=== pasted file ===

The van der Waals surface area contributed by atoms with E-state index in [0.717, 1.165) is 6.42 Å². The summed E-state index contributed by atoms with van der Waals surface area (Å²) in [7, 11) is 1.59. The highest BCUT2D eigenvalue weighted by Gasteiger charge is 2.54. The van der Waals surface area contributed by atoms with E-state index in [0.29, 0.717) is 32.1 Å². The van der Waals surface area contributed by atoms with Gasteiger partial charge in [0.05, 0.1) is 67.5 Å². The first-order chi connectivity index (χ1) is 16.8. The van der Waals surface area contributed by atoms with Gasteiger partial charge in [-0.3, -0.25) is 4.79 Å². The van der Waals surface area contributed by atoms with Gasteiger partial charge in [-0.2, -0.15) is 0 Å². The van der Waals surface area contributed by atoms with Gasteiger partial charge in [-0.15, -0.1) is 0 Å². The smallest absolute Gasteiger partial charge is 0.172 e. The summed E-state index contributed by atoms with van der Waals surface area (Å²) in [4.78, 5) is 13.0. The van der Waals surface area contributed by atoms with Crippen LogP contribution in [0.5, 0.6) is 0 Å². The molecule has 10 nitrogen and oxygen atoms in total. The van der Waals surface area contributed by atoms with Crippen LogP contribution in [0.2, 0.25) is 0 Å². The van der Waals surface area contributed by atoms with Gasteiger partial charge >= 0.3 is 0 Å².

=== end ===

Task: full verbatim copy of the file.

The van der Waals surface area contributed by atoms with E-state index in [0.717, 1.165) is 6.42 Å². The summed E-state index contributed by atoms with van der Waals surface area (Å²) in [7, 11) is 1.59. The highest BCUT2D eigenvalue weighted by Gasteiger charge is 2.54. The van der Waals surface area contributed by atoms with E-state index in [0.29, 0.717) is 32.1 Å². The van der Waals surface area contributed by atoms with Gasteiger partial charge in [0.05, 0.1) is 67.5 Å². The first-order chi connectivity index (χ1) is 16.8. The van der Waals surface area contributed by atoms with Gasteiger partial charge in [-0.3, -0.25) is 4.79 Å². The van der Waals surface area contributed by atoms with Gasteiger partial charge in [-0.2, -0.15) is 0 Å². The van der Waals surface area contributed by atoms with Gasteiger partial charge in [-0.15, -0.1) is 0 Å². The smallest absolute Gasteiger partial charge is 0.172 e. The summed E-state index contributed by atoms with van der Waals surface area (Å²) in [4.78, 5) is 13.0. The van der Waals surface area contributed by atoms with Crippen LogP contribution in [0.5, 0.6) is 0 Å². The molecule has 10 nitrogen and oxygen atoms in total. The van der Waals surface area contributed by atoms with Crippen LogP contribution in [0.2, 0.25) is 0 Å². The van der Waals surface area contributed by atoms with Gasteiger partial charge >= 0.3 is 0 Å².